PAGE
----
The Orioles are undergoing a massive facelift. Recent trades have left their major league roster with a combination of players that, for the most part, fall into two categories: stopgap veterans and unproven youngsters. The guys that are neither one or the other now find themselves in limbo. Will they be a part of the next winning team in Baltimore? Or will they be leveraged as a controllable trade chip in the next year or so?
Trey Mancini is one of those tweeners. In most cases, a guy that batted .293/.338/.488 and finished third in the Rookie of the Year voting just a season ago would be someone to build around. For Mancini, free agency is still four full seasons away. If everything goes to plan, he could be a veteran presence on the next Orioles team to make the playoffs.
However, Mancini doesn’t really fit that mold. He was never an elite prospect after being drafted in the eighth round out of Notre Dame back in 2013, and while there is still plenty to like about his game with the bat, his lack of other tools projects him more as a role player than a franchise cornerstone. Further complicating things for Mancini is the presence of Chris Davis, a former All-Star, and current black hole, that collects a massive paycheck and plays Mancini’s natural position, first base.
The 26-year-old Mancini is part of the glut of first base/DH types that have played for the 2018 Orioles. In addition to Davis, there is also Mark Trumbo, Danny Valencia and Pedro Alvarez.
In order to get Mancini’s bat into the everyday lineup, manager Buck Showalter converted him into a left fielder in 2017 and has continued to use him as a regular at the position throughout 2018, with some occasional time at first base.
To keep it simple, Mancini is a disaster in the outfield. His -21.5 UZR/150 is the worst among all qualified MLB left fielders by a substantial margin (Rhys Hoskins is second worst, -16.4). His saving grace, surprisingly, has been his arm. Despite the unconventional, almost painful-looking throwing motion, it grades out as league average. Teams do like to test it, though, resulting in eight outfield assists, the seventh most in baseball.
Continuing to play Mancini in left field would be a disservice to all involved. His skill set clearly does not fit at the position. Try as he might, it’s difficult for him. On top of that, the Orioles are likely to be trotting droves of young pitchers to the mound over the next two seasons. Putting players in the outfield that can save a hit here or there would be a great asset.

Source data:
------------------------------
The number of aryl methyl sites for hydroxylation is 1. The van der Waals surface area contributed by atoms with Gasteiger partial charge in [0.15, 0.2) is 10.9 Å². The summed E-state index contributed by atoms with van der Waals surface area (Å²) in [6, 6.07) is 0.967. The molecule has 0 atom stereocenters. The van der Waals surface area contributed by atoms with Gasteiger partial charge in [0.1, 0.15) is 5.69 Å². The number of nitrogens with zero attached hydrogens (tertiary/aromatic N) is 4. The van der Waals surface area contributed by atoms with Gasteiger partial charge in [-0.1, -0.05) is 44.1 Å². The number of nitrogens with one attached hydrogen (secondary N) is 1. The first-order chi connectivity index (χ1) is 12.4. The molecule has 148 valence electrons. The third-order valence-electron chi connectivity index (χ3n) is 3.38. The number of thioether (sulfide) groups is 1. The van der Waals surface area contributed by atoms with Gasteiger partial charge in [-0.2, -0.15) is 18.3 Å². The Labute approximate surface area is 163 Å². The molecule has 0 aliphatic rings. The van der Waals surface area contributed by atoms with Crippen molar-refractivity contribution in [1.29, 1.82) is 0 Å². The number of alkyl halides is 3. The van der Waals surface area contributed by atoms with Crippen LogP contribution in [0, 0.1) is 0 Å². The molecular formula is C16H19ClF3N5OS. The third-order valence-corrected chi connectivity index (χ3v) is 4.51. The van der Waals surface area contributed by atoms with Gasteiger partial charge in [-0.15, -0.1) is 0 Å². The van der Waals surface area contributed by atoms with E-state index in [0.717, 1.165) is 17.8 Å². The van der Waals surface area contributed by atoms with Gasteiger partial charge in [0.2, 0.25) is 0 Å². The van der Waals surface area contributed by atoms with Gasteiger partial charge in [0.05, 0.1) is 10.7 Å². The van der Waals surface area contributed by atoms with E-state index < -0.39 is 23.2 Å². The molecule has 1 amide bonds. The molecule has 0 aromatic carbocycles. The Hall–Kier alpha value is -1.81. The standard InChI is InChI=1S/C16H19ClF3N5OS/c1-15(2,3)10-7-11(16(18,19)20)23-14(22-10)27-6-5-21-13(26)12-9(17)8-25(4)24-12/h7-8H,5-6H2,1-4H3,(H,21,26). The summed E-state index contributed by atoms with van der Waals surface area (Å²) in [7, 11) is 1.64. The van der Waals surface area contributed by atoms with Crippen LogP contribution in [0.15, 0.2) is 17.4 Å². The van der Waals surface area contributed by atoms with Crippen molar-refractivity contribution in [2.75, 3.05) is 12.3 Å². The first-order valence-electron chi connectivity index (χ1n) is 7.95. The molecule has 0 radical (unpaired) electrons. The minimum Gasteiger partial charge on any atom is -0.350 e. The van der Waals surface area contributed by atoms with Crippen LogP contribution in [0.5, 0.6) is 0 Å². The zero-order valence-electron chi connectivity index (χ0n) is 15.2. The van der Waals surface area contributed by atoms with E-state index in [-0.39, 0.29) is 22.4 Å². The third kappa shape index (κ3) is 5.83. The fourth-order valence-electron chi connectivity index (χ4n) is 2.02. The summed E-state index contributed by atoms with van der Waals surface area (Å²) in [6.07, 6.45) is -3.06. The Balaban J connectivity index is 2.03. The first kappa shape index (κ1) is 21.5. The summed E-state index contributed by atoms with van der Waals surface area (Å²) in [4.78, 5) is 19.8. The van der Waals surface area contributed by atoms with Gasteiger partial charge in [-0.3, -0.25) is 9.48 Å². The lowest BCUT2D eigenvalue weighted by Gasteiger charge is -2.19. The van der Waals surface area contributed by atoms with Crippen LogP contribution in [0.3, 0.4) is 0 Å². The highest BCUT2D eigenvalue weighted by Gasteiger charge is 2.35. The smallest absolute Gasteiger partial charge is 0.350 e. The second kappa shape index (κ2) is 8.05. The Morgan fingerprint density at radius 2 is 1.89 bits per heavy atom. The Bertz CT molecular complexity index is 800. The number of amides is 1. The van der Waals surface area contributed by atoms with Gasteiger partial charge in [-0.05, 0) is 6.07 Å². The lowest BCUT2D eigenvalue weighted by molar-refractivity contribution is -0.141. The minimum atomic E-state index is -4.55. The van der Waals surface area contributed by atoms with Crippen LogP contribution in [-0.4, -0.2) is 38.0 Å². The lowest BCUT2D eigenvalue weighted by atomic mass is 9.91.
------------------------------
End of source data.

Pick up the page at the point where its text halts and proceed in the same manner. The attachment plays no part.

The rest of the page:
On top of that, Mancini’s splits between first base and left field are drastic, although the first base sample size is still a bit small. Over 62 games and 228 plate appearances at his natural position, Mancini is hitting .280/.320/.519 with 13 home runs, 10 doubles, 11 walks and 56 strikeouts. As a left fielder with 172 games and 624 plate appearances worth of work, he has a .258/.318/.417 line with 22 home runs, 27 doubles, 51 walks and 161 strikeouts.
In order to find out what the O’s really have in Mancini, they need to put him in a position to succeed. Sure, he could play left field in an absolute emergency, but almost all of his at-bats should come while playing first base or DH. You can make the argument that he is already a better defensive first baseman than Davis. In limited innings this season, he has a UZR/150 of -4.2 at the position compared to Davis’s -5.1. With more regular game time, that may improve.
Showalter could make Mancini his everyday first baseman right now, but that seems unlikely. What feels more possible is that Mancini is the starting first baseman by the time Opening Day 2019 rolls around. By then, the O’s will have had time to purge the roster of redundant players.
The contracts of Valencia and Alvarez expire at the end of the season, leaving Trumbo as the elephant in the room. His current deal runs through the 2019 season and pays him a fairly reasonable $13.5 million. Even still, the O’s are hoping to trim the big league payroll and Trumbo’s bounce-back at the plate (.262/.317/.459) should make him a trade-able piece in the off-season, if not sooner. His value in a trade will be meager, but it would be worth it to unload his salary and open up the roster spot.
That leaves Davis and Mancini to rotate between first base and DH. Imagine that, two positions for two players. Splitting the workload could be beneficial for Davis as well. He owns a career .280/.364/.525 line as a DH compared to his .231/.319/.468 work at first. Mancini has done a nice job at DH in the limited opportunities he has had in his career too: 26 games, 94 plate appearances, .291/.351/.535.
Apart from lightening the daily burden on Mancini, along with a possible side effect of helping Davis, these roster moves create opportunities in Baltimore for some of the O’s top prospects. According to MLB Pipeline, four of the organization’s top six prospects are outfielders and Ryan Mountcastle may still make the move to the grass. Not to mention, all of those outfielders, plus Mountcastle, have played at the Double-A level or above. They aren’t all ready for the bigs, but many are close. Throw in guys like D.J. Stewart and Mike Yastrzemski in Triple-A Norfolk and you have a huge number of players at one position that deserve at least a cup of coffee in the bigs.
Mancini is not really a left fielder. He never was. The Orioles tried to fit a square peg in a round hole. That was unfair to the Notre Dame product, but he did his time and now deserves a shot in a less foreign position. That doesn’t necessarily mean he will be a key cog in the next competitive team in Baltimore, but finding out what Mancini is truly capable of is a necessary part of the process in this major overhaul of the entire Orioles organization.